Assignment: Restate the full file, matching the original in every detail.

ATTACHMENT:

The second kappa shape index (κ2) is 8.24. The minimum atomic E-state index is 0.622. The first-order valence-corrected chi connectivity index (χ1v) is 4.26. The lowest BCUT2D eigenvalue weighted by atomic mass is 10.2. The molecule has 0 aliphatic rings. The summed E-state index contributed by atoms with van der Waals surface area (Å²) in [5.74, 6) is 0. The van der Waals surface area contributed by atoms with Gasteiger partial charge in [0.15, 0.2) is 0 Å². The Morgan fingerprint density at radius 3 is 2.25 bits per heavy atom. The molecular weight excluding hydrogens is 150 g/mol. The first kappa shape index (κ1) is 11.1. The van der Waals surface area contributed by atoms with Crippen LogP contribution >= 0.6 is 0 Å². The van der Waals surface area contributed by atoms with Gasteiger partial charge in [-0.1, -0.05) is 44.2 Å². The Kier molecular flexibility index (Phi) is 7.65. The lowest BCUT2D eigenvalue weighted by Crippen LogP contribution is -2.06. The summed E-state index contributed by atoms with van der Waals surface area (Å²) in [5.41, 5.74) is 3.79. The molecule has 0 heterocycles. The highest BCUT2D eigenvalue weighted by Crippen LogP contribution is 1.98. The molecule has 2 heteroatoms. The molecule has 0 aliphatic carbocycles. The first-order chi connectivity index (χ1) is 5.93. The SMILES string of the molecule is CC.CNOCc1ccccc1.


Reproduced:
The second kappa shape index (κ2) is 8.24. The minimum atomic E-state index is 0.622. The first-order valence-corrected chi connectivity index (χ1v) is 4.26. The lowest BCUT2D eigenvalue weighted by atomic mass is 10.2. The molecule has 0 aliphatic rings. The summed E-state index contributed by atoms with van der Waals surface area (Å²) in [5.74, 6) is 0. The van der Waals surface area contributed by atoms with Gasteiger partial charge in [0.15, 0.2) is 0 Å². The Morgan fingerprint density at radius 3 is 2.25 bits per heavy atom. The molecular weight excluding hydrogens is 150 g/mol. The first kappa shape index (κ1) is 11.1. The van der Waals surface area contributed by atoms with Crippen LogP contribution >= 0.6 is 0 Å². The van der Waals surface area contributed by atoms with Gasteiger partial charge in [-0.1, -0.05) is 44.2 Å². The Kier molecular flexibility index (Phi) is 7.65. The lowest BCUT2D eigenvalue weighted by Crippen LogP contribution is -2.06. The summed E-state index contributed by atoms with van der Waals surface area (Å²) in [5.41, 5.74) is 3.79. The molecule has 0 heterocycles. The highest BCUT2D eigenvalue weighted by Crippen LogP contribution is 1.98. The molecule has 2 heteroatoms. The molecule has 0 aliphatic carbocycles. The first-order chi connectivity index (χ1) is 5.93. The SMILES string of the molecule is CC.CNOCc1ccccc1.